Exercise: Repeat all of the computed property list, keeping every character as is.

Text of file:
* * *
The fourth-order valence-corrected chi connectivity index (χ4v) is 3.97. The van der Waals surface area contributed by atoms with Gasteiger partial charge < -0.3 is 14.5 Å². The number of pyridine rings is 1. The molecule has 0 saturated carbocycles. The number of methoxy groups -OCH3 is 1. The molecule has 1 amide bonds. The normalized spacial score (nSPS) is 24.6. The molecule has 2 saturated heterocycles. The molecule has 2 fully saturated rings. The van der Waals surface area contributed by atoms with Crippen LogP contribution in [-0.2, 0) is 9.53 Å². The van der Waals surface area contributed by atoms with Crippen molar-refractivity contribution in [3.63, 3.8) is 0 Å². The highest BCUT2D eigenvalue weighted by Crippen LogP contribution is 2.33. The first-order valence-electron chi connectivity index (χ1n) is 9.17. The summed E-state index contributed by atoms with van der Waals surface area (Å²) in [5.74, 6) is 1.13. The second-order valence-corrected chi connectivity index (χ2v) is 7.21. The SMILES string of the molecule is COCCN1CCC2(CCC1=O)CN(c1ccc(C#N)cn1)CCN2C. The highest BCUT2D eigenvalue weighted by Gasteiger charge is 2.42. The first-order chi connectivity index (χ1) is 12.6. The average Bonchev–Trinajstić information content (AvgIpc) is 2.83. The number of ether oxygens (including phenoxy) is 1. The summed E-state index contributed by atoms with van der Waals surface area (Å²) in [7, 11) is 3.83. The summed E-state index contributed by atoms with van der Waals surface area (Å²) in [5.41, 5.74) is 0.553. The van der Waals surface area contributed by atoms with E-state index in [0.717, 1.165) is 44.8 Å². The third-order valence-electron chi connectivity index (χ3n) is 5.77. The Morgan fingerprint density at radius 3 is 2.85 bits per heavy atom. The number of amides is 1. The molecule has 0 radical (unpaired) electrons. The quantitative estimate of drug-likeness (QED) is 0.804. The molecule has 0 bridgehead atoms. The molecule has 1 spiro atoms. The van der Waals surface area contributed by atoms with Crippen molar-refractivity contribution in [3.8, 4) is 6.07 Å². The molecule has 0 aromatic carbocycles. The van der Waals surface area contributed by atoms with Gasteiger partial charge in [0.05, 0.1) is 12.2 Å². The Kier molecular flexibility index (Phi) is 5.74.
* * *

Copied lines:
The fourth-order valence-corrected chi connectivity index (χ4v) is 3.97. The van der Waals surface area contributed by atoms with Gasteiger partial charge < -0.3 is 14.5 Å². The number of pyridine rings is 1. The molecule has 0 saturated carbocycles. The number of methoxy groups -OCH3 is 1. The molecule has 1 amide bonds. The normalized spacial score (nSPS) is 24.6. The molecule has 2 saturated heterocycles. The molecule has 2 fully saturated rings. The van der Waals surface area contributed by atoms with Crippen LogP contribution in [-0.2, 0) is 9.53 Å². The van der Waals surface area contributed by atoms with Crippen molar-refractivity contribution in [3.63, 3.8) is 0 Å². The highest BCUT2D eigenvalue weighted by Crippen LogP contribution is 2.33. The first-order valence-electron chi connectivity index (χ1n) is 9.17. The summed E-state index contributed by atoms with van der Waals surface area (Å²) in [5.74, 6) is 1.13. The second-order valence-corrected chi connectivity index (χ2v) is 7.21. The SMILES string of the molecule is COCCN1CCC2(CCC1=O)CN(c1ccc(C#N)cn1)CCN2C. The highest BCUT2D eigenvalue weighted by Gasteiger charge is 2.42. The first-order chi connectivity index (χ1) is 12.6. The average Bonchev–Trinajstić information content (AvgIpc) is 2.83. The number of ether oxygens (including phenoxy) is 1. The summed E-state index contributed by atoms with van der Waals surface area (Å²) in [7, 11) is 3.83. The summed E-state index contributed by atoms with van der Waals surface area (Å²) in [5.41, 5.74) is 0.553. The van der Waals surface area contributed by atoms with E-state index in [0.717, 1.165) is 44.8 Å². The third-order valence-electron chi connectivity index (χ3n) is 5.77. The Morgan fingerprint density at radius 3 is 2.85 bits per heavy atom. The number of amides is 1. The molecule has 0 radical (unpaired) electrons. The quantitative estimate of drug-likeness (QED) is 0.804. The molecule has 0 bridgehead atoms. The molecule has 1 spiro atoms. The van der Waals surface area contributed by atoms with Crippen molar-refractivity contribution in [3.8, 4) is 6.07 Å². The molecule has 0 aromatic carbocycles. The van der Waals surface area contributed by atoms with Gasteiger partial charge in [0.05, 0.1) is 12.2 Å². The Kier molecular flexibility index (Phi) is 5.74.